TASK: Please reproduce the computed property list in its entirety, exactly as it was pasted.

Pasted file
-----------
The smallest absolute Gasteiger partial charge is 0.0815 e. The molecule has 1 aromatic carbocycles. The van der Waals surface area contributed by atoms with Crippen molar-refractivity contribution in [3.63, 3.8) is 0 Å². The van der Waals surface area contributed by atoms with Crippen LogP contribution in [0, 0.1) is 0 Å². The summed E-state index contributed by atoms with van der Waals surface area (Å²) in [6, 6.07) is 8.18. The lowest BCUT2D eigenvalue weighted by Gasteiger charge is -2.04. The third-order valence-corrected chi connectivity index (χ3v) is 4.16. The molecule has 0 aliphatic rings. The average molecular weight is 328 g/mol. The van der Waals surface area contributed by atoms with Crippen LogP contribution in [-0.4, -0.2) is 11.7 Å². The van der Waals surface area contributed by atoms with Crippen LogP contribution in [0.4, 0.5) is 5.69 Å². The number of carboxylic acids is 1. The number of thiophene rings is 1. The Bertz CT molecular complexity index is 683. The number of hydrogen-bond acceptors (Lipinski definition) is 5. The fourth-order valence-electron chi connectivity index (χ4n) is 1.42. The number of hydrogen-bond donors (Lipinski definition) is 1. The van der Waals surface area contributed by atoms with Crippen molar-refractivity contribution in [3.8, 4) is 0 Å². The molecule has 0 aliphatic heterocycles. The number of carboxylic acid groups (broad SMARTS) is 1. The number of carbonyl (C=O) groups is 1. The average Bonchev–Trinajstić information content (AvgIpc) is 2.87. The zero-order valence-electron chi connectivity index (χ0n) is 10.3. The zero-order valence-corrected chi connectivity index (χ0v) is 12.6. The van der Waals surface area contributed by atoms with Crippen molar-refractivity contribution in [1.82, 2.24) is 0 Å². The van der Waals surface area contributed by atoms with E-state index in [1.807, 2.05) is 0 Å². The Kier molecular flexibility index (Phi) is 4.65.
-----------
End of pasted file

The smallest absolute Gasteiger partial charge is 0.0815 e. The molecule has 1 aromatic carbocycles. The van der Waals surface area contributed by atoms with Crippen molar-refractivity contribution in [3.63, 3.8) is 0 Å². The van der Waals surface area contributed by atoms with Crippen LogP contribution in [0, 0.1) is 0 Å². The summed E-state index contributed by atoms with van der Waals surface area (Å²) in [6, 6.07) is 8.18. The lowest BCUT2D eigenvalue weighted by Gasteiger charge is -2.04. The third-order valence-corrected chi connectivity index (χ3v) is 4.16. The molecule has 0 aliphatic rings. The average molecular weight is 328 g/mol. The van der Waals surface area contributed by atoms with Crippen LogP contribution in [-0.4, -0.2) is 11.7 Å². The van der Waals surface area contributed by atoms with Crippen LogP contribution in [0.4, 0.5) is 5.69 Å². The number of carboxylic acids is 1. The number of thiophene rings is 1. The Bertz CT molecular complexity index is 683. The number of hydrogen-bond acceptors (Lipinski definition) is 5. The fourth-order valence-electron chi connectivity index (χ4n) is 1.42. The number of hydrogen-bond donors (Lipinski definition) is 1. The van der Waals surface area contributed by atoms with Crippen molar-refractivity contribution in [3.8, 4) is 0 Å². The molecule has 0 aliphatic heterocycles. The number of carboxylic acid groups (broad SMARTS) is 1. The number of carbonyl (C=O) groups is 1. The average Bonchev–Trinajstić information content (AvgIpc) is 2.87. The zero-order valence-electron chi connectivity index (χ0n) is 10.3. The zero-order valence-corrected chi connectivity index (χ0v) is 12.6. The van der Waals surface area contributed by atoms with Crippen molar-refractivity contribution in [1.82, 2.24) is 0 Å². The van der Waals surface area contributed by atoms with E-state index in [1.807, 2.05) is 0 Å². The Kier molecular flexibility index (Phi) is 4.65.